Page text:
3D prints educational organ replicas with realistic textures using Bio-Texture Modeling
November 7, 2016
3D printed surgical models are quickly becoming commonplace in hospitals all around the world, providing surgeons with the opportunity to physically interact with their target areas and adequately prepare for the coming procedures. While these 3D prints have already shown to increase surgical success rates, models that feature realistic textures could take these preparation opportunities to the next level – while simultaneously forming fantastic educational tools for tomorrow’s generation of surgeons. Dr. Maki Sugimoto has therefore developed what he calls Bio-Texture Modeling, which creates 3D printable organs that are both anatomically correct and realistic in texture, mass, and other physical qualities, using water-retaining plastics.
This fantastic design platform has quite a long history, and actually grew out of Sugimoto’s work with developing 3D displays of x-rays. “X-rays of a patient are as real as it gets,” Sugimoto explained. “They are taken directly from the patient using medically approved equipment and techniques, and they are a reliable source of data for patient diagnosis. However, untrained patients do not know how to interpret such images, and often I had to resort to sketching their organs on paper while showing them the x-rays to close this gap in understanding. As you may expect, this was not a very reassuring or convincing approach for the patients.”
Fortunately, Sugimoto stumbled across OsiriX, an open-source application that allows x-ray data to be viewed in 3D – perfect for viewing x-ray images in 3D and a great tool to have nearby in the OR. To bring those displays a bit closer to the operating table, Sugimoto eventually started projection mapping directly onto the patient’s body – allowing for the visualization of the position of organs, blood vessels and more before cutting someone open. “While the technology was incredibly simple, its impact was immeasurable,” Sugimoto recalls. “At first, some of my colleagues couldn’t believe such tools were being used in the operating room. They thought I was playing some kind of game!”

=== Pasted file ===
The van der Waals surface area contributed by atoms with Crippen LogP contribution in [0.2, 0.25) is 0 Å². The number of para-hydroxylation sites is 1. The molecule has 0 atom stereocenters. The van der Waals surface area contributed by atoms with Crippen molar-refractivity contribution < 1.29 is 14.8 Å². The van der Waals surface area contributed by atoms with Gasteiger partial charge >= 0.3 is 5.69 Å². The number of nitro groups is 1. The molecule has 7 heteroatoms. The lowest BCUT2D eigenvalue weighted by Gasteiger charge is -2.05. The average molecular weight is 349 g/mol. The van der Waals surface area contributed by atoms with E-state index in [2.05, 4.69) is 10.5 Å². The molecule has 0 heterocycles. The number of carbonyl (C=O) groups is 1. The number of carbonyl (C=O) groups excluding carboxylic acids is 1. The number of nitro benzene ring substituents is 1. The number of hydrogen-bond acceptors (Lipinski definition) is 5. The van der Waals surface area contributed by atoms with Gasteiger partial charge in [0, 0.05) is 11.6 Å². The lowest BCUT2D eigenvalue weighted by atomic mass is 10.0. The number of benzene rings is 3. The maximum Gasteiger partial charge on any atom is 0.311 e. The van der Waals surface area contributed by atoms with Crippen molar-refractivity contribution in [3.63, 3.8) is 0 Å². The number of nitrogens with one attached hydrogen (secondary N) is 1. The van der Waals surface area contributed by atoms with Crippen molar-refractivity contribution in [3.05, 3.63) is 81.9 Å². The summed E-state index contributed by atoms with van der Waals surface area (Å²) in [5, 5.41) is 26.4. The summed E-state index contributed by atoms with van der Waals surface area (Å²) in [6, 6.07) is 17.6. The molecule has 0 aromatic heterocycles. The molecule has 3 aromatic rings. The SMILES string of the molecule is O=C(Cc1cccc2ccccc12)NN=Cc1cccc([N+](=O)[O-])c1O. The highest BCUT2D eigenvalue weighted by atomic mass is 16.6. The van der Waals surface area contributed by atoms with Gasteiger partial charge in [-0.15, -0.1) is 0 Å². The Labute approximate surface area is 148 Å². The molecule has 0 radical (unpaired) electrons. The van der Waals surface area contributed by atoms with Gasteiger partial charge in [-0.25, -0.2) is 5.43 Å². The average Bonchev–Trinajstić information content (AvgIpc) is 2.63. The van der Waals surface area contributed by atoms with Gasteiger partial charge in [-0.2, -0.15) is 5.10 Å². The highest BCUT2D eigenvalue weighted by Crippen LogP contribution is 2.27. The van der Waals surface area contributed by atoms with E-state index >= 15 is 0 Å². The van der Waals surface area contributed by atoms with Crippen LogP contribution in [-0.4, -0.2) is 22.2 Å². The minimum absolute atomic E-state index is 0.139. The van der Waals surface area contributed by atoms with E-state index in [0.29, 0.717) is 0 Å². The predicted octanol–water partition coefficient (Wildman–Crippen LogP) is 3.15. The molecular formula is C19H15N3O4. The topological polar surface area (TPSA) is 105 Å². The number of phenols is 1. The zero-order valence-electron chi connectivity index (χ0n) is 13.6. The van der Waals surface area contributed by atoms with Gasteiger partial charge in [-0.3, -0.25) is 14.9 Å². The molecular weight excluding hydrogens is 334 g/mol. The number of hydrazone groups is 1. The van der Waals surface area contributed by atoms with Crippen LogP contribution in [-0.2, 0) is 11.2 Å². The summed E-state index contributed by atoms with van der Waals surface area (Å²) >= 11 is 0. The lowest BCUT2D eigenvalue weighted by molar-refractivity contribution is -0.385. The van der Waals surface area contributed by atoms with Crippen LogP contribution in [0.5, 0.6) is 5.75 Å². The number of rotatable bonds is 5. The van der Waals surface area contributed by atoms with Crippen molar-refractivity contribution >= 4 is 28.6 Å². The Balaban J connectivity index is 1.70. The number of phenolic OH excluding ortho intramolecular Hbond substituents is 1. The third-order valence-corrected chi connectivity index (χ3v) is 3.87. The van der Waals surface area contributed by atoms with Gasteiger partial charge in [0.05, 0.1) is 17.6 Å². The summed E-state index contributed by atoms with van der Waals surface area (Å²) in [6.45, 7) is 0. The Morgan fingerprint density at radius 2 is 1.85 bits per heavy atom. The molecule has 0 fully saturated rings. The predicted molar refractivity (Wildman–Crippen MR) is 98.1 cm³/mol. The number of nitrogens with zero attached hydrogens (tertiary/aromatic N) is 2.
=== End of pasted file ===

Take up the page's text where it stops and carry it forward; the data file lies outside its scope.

While already a huge boon during surgery this was only the beginning for Sugimoto, who started incorporating OsiriX into his own software development, creating VR and 3D printing possibilities – which he saw as having tremendous educational potential as well. “Taking the example of a cancerous tumor, if you wanted to know where to make the incision and how much to cut out, you would need information on both the tumor’s shape and position,” Sugimoto says. “However, on top of that, a surgeon will want to know how that shape will feel in their hands, making a 3D model necessary. It is key for the surgeon to be able to handle the model and interact with it.”
He eventually developed a new organ replicating method called Bio-Texture Modeling. While existing organ models can be identical to the real thing in shape already, this method actually realizes the elusive lifelike textures as well. Although virtually all 3D prints are rigid in texture, Sugimoto even added moisture content by 3D printing in a water-retaining resin. The result are anatomically correct structures which look, feel and behave just like those kidneys or tumors in the human body.
As Sugimoto explained, that inclusion of liquid materials is absolutely crucial for the final results, and is achieved by calculating the percentage of water or other liquids in the target tissue. “Why does the water content make the organs seem so real? Just as carbon is the basis of all living things, water is also an essential component,” he explains. “Fluid bodies are evocative of life: If we are cut, we bleed; squeeze the wound and other fluids ooze out, as well. Models that can replicate these phenomena are incredibly lifelike.”
In fact, Sugimoto was one of the first patients to discover the surgical potential of this approach himself – after sustaining a life-threatening spinal injury while skiing. “The surgeon in charge was able to gain tactile feedback by touching both the affected area on me and the model and, as a result, was able to perform the surgery more safely and accurately,” Sugimoto recalls. “He was able to close his eyes, focusing completely on the tactile sensations to gain the feedback necessary for the procedure.”
The same principle could be applied to a very wide range of surgeries and provide surgeons with the opportunity to practice techniques in advance – also greatly increasing their confidence. As you can see in the clip below, the interiors of these prints are stunningly detailed and lifelike. Sugimoto is therefore currently promoting his open source solution, which has also received backing from Apple and Autodesk. “But access to my work should not be limited to a few; I want to make it more accessible to the people of the world and improve everyone’s lives. While many doctors want to excel at the highest levels of their profession, I want to lower barriers and bring my work to the general public,” he says.
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